There have been other motions no less ex- centrique. There was a jovial Welsh harpist who bath writ (like the Tartar) only in his own tongue and who, 'twas thought, might pick up a few votes in Jesus coll., besides what he brought with him in a merry symposiack party. Also a young man from Newcastle-upon- Tyne, the first in the field, who farts in Pindarick metre, and a thrasonical young up- start from the Plantations who as yet bath not even farted (but that climate breeds impertinency). Some of the preciser sort among us would find means to exclude such as these two, as degrading our honourable chair into a close-stool; but 'tis not necessary : they ex- clude themselves on polling day, as the score testifies. There was one Scotsman, from Edin- burgh, who intruded himself into this contest, and for whom not one vote was cast, not even by his own nominators, who, it seems, had repented of their nomination, thus declaring no less their levity than his insufficiency.

The great challenger was our own Mistress Starkie of Somerville coll., who, having managed many such elections in the past fifteen years, has by now built up an engine thought in- vincible. She has long been a beacon of light (flickering, not steady) in that coll., otherwise a dim place, She has bred up many pupils, whom she has fired with zeal for liberty, if not disorder, and by her agitating genius (she is an Hibernian, from Donegal) and her free hospitality (an unlicensed poteen-still in her bedroom), she has an army at her command, which she directs at will, sometimes for this or that candidate, sometimes; it seems, for diversion only, to make a noise. This time, her last candidate, Master Blunden, having left his post, she, as a stout general, sprang into the breach and rallied her broken cohorts with drum and trumpet. And indeed 'twas a brave sight to see her enter the lists with 227 sup- porters scratched together from bogs and nunneries; and all in terroretn only, for two would have sufficed, and few of these raw kerne and galloglass would be there at the fight.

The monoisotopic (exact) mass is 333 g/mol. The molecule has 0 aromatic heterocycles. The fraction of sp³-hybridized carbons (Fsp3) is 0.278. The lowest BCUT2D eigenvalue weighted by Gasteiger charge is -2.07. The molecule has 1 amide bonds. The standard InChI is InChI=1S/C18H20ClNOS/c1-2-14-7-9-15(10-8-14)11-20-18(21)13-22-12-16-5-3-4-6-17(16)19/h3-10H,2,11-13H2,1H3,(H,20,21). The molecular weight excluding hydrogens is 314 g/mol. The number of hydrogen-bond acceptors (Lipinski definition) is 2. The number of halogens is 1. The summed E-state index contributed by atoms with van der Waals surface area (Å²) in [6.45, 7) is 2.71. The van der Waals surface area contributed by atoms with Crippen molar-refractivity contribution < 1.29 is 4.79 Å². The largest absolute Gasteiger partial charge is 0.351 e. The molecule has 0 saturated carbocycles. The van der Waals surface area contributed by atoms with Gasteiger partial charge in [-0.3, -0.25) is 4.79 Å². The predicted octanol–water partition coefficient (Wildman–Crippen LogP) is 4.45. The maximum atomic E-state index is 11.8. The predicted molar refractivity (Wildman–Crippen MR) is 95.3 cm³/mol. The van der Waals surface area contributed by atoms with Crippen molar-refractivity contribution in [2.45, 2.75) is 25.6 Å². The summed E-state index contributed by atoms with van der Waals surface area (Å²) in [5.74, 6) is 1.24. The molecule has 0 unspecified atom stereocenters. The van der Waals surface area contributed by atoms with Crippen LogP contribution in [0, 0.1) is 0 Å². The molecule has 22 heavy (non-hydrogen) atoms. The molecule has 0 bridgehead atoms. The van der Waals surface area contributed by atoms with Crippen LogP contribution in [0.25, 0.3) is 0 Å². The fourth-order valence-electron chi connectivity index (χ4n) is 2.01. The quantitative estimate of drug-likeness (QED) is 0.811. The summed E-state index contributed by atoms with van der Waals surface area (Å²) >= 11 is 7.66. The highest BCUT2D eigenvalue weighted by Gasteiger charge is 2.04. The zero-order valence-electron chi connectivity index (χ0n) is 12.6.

Having thus declared war, she waged it briskly, setting up a scriptorium of busy, prag- matical letter-writers to solicit votes; but some- times, the pace being too hard for them all, she would herself descend into the arena; which, through lack of good order at head- quarters, bred confusion. One grave doctor re- ceived two letters of solicitation, one from the chief scribe, explaining that the generalissimo was too modest to write in her own behalf, the other from the generalissimo herself, her scribes being all now (as she thought) disabled by writer's cramp. She set agents awork in your city too, not graduates but ladies of ease and fashion, who have been very active, advis- ing their academick friends. But this Ama-

zonian strategy has not always prospered, so of our senatours supposing that they ha', minds, as well as votes, of their own and ca regulate the one by the other, without bein whipt to the poll by rattle-pated Sempronias Kensington.

And here I cannot but note that 'twas a error to appear in such strength at the begi, ning. 'Tis votes, not nominations, that win t day, and so extravagant a defiance quicke even us old college tortoises into opposit motion. Besides, a good jockey whips not h nag in the first furlong. 'Twould have be better to go to work more quietly than t make such a din and do Master Fuller's wor for him, who had but to sit still and be cam by his modesty and merits, to victory. Wi which sound moral reflexion I leave you. go brother Londiniensis, till events here in Oxo shall again sharpen my nib; when I shall n fail to advertise you.

Your loving brother to serve you,